actors & poets group, inc.

"The man who does not read good books has no advantage over the man who can't read them." Mark Twain

If you wish to contact us by e-mail, fax, phone or letter please contact us at:

actors & poets group, inc
400 West 43rd Street
Suite 15-S,New York


 the opening show of Quince Productions’ sixth annual LGBT Festival, begins like one of those self-mocking drag comedies beloved by audiences everywhere: a big, burly, hairy-but-bald guy is trying to stuff himself into a shockingly ugly violet chiffon gown.  But, nice surprise: this political rom-com by Andrew Marvel turns out to be a real play with real characters and real ideas.

The pivotal character, the guy in drag, is Mark (Thomas-Robert Irvin), and the occasion for the dress is the wedding of his former lover John (Jeff Hunsicker) to a New Jersey state assemblyman (NJ seems to press the same auto-laugh button as drag). Raul (Joel Guerrero in a standout performance) is the latest poster-boy of the Republicans—a gay Latino—and thus the wedding guest list is chock full of celebrities: Chris Christie, Donald Rumsfeld, and Arnold Schwarzenegger.  Left on the sidelines is Tristan (Angel J. Sigala), Mark’s young Latino lover, who is embarrassed by drag and thrilled by the history-making significance of legal gay marriages.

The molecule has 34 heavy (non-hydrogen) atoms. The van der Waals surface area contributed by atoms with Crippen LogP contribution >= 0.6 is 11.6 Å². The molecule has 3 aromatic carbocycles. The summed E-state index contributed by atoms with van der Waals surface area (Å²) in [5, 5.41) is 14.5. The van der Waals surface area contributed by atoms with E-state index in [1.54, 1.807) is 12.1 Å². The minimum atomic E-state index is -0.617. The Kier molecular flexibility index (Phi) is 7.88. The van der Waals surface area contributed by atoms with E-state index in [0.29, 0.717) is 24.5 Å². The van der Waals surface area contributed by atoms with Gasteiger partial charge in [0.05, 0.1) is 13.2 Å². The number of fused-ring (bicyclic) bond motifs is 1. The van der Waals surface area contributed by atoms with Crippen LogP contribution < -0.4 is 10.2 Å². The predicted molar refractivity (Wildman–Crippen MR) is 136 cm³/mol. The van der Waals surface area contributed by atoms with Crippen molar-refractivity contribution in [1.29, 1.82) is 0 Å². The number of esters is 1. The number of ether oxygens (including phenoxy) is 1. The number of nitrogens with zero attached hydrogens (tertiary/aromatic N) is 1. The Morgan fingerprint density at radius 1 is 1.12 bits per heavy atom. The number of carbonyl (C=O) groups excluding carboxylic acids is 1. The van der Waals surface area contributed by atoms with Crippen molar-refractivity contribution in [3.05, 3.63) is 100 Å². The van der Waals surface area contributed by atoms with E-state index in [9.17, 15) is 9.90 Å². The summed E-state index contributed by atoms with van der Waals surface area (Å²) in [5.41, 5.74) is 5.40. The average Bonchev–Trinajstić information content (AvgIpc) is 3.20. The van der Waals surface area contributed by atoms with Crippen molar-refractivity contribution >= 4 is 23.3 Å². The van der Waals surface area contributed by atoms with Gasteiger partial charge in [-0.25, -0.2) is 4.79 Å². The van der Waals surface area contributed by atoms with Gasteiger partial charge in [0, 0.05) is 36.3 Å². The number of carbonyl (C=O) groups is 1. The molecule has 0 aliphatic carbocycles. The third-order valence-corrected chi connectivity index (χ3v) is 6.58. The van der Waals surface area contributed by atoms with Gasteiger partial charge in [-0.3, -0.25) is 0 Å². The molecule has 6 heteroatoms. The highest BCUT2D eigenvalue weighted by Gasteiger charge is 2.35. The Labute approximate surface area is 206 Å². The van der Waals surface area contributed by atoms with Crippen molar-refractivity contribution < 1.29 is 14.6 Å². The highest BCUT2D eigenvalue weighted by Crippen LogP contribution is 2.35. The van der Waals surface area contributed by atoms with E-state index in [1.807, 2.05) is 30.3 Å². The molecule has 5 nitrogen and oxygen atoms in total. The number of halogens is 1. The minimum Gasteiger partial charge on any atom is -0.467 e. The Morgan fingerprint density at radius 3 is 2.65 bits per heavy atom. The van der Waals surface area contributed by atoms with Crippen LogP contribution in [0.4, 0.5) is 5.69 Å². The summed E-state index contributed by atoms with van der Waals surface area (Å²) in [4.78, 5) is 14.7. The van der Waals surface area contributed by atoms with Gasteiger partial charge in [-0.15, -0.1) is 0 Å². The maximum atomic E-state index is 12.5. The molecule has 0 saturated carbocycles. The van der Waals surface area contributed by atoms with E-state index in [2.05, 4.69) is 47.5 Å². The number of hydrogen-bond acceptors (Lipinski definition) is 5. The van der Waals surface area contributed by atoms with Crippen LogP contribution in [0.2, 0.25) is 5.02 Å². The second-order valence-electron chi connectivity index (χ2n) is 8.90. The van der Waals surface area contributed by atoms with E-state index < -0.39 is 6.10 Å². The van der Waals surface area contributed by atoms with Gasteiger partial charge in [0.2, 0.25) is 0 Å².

The emotional issues are all the obvious ones but mostly jealousy; the political issues are all the obvious ones, but mostly scandal; the psychological issues are all the obvious ones, but mostly generational. Mark and John remember the struggles and the risks of the bad old days when they were all young and brave together. But where John, dapper and relaxed, is moving forward, Mark is trapped by agonizing nostalgia and a dated, anti-bourgeois stance. 

And just when you’re thinking that the two Latino guys should get together—their asides to each other are in Spanish—you realize that cliché ethnicity is not the point at all; this is a play about the illogicalities of love. 

The production has both the charm and the drawbacks of theater festival shoestring in the costuming (John Hodges) and the set (Christopher Haddad), but under Rich Rubin’s direction, the scenes move briskly and engagingly along. Marvel’s dialogue is sometimes thin, as if he had stretched a short play into a long play, but MY FAVORITE HUSBANDS is both interesting and enjoyable, and a fine launch for GayFest.

Philadelphia GayFest! 2016 Review: ‘My Favorite Husbands’ at Studio X

In 2003, Massachusetts fired a shot heard ’round the world when it became the first state to legalize gay marriage. For Mark (Thomas-Robert Irvin), the central character in Andrew Marvel’s new play, My Favorite Husbands, it was like a shot straight through the heart of his bohemian, left-leaning, gay counter-culture comfort zone.


The play opens as Mark and Tristan (Angel Sigala), Mark’s boyfriend of two years, prepare to attend the wedding of Mark’s ex, John (Jeff Hunsicker). Mark’s unresolved baggage from his relationship with John is on the order of fourteen pieces of mismatched luggage. Added to this, John’s decision to get married is an affront to Mark’s gay liberation sensibility. That the object of John’s affection is a Republican New Jersey state assemblyman, Raul (Joel Guerrero), goes beyond mere accommodation to mainstream, heterosexual norms in Mark’s estimation — it’s worse than assimilation with the Daleks or the Borg.